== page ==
themselves effectively and democratically. Subway workers
along with public health employees, public school teachers,
telecommunications workers, train workers, and unemployed
worker organizations have formed a coalition of grass-roots
worker organization in what is known as The Inter-Sindical
Clasista (Classist Union Coalition). The Coalition's 14
principles state a commitment to democratic organizing and
unity among workers struggling against exploitation. Workers
participating in this coalition self-define themselves as
classist, combative and anti-bureaucratic. This coalition
even formed a Syndicalist school. The first workshop was
given on "companies' strategies for flexible labor standards
and unions."

Fighting for peoples' history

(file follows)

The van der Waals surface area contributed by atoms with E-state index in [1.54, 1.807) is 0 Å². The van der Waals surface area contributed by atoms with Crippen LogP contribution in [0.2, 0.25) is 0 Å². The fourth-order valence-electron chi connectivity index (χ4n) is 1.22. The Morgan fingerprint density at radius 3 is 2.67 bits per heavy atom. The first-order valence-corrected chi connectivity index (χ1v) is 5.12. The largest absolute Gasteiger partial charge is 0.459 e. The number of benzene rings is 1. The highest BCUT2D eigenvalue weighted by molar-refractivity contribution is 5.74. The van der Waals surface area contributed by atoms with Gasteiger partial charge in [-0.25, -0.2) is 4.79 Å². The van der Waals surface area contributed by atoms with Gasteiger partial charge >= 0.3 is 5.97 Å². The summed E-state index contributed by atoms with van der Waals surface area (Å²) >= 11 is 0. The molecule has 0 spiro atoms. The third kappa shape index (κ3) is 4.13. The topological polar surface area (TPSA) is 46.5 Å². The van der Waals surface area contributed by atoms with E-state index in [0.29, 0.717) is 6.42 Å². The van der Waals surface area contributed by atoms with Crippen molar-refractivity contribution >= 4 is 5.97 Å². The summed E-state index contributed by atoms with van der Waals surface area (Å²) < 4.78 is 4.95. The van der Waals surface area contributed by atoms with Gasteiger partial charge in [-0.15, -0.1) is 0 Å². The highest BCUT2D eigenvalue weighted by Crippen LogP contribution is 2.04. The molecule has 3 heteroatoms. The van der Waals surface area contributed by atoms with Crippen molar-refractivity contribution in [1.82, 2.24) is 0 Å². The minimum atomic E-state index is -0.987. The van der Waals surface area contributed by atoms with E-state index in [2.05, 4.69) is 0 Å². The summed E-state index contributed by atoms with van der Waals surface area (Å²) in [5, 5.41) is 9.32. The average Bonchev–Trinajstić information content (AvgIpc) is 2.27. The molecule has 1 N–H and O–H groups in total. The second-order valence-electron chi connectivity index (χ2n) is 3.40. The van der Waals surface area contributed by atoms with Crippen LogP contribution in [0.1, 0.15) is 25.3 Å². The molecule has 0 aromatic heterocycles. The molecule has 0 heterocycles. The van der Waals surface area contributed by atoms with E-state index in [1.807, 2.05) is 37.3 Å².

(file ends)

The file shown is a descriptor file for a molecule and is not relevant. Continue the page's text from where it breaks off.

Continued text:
The escrache against the culprits in The Tragic Week 1919
was not only to remember fallen compañeros but also to
prevent history from being erased. During the protest
activists distributed a flyer: "Many collectives,
neighborhood assemblies and worker organizations are
building another history. We are doing this through
horizontal organizing, autonomy, worker self-management and
building solidarity. With the same ties that the workers in
1919 had built in their assemblies and cultural spaces and
that the state throughout history tried to destroy." The
state hasn't destroyed the legacy of activist organizing
against oppression and Argentina's labor movement is proving
that workers can take their destiny into their own hands.
"1919-2006: against wage slavery, the same fight."

Marie Trigona forms part of Grupo Alavío,
http://www.alavio.org
She can be reached at
mailto:mtrigona@msn.com


---------------------------------------------
* From the web page of http://www.alavio.org

1) "Through the recording and elaboration of audiovisual materials
we are battling directly against the imagery of fascism. The camera
is a tool, another arm, like a stick, molotov, miguelito or covering
our faces", Grupo Alavío

Making technologies and skills accessible and available to